Anti-Brexit protesters march for new referendum

Anti-Brexit protesters march for new referendum

Anti-Brexit protesters march for new referendum

The Sunday Times reported that the UK's top five business lobby groups have warned Theresa May that businesses are queuing up to move jobs out of Britain.

They expressed concern that a 21-month transition period to give business time to prepare for Brexit is losing its value because little is known about the conditions after exiting.

Vehicle giant BMW has followed planemaker Airbus in warning about the consequences of Brexit uncertainty.

"People have seen politicians making a cataclysmic mess of a really bad deal they didn't vote for, or even a no deal they didn't vote for", a spokesman for the campaign told Reuters.

The People's Vote campaign argues that public opinion is turning against Brexit as the economic costs become clearer.

Germany's BDI industry group warned last week that Britain is heading toward a disorderly Brexit that could have disastrous consequences.

A number of major businesses, including banks and auto makers, have said that a failure to reach free-trade agreement could disastrous for them.

International Trade Secretary Liam Fox told the BBC the European Union needs to understand that Britain is willing to walk away from the Brexit talks without agreement if necessary, because "no deal would be better than a bad deal". "The younger people in this country, many of whom will be out there marching today, are going to have to live with these decisions", he said.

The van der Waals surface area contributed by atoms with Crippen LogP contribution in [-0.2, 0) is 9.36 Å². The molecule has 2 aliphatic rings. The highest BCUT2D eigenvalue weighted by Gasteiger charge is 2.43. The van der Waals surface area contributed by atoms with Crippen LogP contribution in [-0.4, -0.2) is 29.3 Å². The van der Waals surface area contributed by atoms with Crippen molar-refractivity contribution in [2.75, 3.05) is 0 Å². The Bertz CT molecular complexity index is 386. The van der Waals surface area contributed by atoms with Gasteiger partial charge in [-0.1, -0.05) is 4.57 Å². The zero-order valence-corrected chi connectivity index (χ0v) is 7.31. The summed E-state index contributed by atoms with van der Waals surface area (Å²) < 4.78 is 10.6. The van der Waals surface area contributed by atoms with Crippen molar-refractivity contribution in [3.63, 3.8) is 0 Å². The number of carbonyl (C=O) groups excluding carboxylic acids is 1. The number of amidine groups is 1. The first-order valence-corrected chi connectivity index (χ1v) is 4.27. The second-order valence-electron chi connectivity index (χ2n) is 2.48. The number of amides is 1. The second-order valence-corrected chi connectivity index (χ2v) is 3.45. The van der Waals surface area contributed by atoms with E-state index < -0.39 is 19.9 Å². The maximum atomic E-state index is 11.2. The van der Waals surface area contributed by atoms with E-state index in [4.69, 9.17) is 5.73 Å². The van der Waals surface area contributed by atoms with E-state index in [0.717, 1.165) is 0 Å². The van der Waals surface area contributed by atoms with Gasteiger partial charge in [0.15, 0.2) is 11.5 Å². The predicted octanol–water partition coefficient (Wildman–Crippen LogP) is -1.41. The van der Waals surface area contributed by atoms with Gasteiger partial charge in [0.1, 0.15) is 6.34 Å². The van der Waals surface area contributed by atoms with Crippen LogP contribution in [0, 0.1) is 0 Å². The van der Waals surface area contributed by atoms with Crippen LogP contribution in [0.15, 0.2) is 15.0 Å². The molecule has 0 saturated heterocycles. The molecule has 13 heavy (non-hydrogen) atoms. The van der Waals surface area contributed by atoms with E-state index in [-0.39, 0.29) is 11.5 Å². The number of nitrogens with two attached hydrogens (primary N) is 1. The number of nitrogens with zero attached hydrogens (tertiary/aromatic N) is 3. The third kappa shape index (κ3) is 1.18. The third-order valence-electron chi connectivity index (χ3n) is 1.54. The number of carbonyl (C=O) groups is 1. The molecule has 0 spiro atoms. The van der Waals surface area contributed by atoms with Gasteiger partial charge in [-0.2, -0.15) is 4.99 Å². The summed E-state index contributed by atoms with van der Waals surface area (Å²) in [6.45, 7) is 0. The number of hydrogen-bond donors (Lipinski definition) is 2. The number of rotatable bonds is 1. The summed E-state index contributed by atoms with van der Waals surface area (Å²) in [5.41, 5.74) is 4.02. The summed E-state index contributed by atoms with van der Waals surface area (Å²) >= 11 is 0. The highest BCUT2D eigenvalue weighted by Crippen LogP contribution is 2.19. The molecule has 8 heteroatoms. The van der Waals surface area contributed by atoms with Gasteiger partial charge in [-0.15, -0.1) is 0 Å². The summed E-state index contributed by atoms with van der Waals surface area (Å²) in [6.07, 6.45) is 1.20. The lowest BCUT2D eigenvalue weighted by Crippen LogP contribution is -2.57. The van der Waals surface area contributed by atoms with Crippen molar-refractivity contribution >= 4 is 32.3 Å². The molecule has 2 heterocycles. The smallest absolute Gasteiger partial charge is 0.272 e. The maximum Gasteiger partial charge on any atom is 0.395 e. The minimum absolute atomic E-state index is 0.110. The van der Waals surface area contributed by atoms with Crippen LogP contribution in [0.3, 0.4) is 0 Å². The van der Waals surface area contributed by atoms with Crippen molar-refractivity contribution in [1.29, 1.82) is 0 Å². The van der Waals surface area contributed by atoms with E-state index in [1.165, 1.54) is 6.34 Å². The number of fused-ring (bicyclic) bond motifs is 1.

The term "Project Fear" has been used by some pro-Brexit campaigners to denote alleged scaremongering by those in favour of remaining in the EU. The company now employs roughly 15,000 people in the country at 25 different sites.

European Union sources said more vets will be needed to inspect foods coming in from the UK.

"I believe that Brexit will be a disaster for this country", she said to a cheering crowd in a video posted on Facebook.

Organisers of the People's Vote march said Brexit was "not a done deal" and people must "make their voices heard".

However, a negotiated exit also poses risks, chief among them customs-related delays; disruption from new immigration controls; and a transition period after Brexit that Airbus considers "too short for governments to agree on all important open points, and for Airbus and its tier one suppliers to agree and implement all changes with their extensive United Kingdom supply chain".

Britain is on course to end its membership of the European Union next March, having first joined in 1973, but trading will continue for a limited period after that under a transitional period arrangement between the two sides.

BMW followed the warning from Airbus by saying that clarity over Brexit is needed by the end of the summer. Airbus said on Thursday it may pull investment from Britain in the event May fails to strike a deal, an outcome it described as "catastrophic" and which would threaten its 14,000 U.K.jobs.

The demonstration came after leading Brexiteers warned that Britain is prepared to walk away from negotiations without a deal.

Related news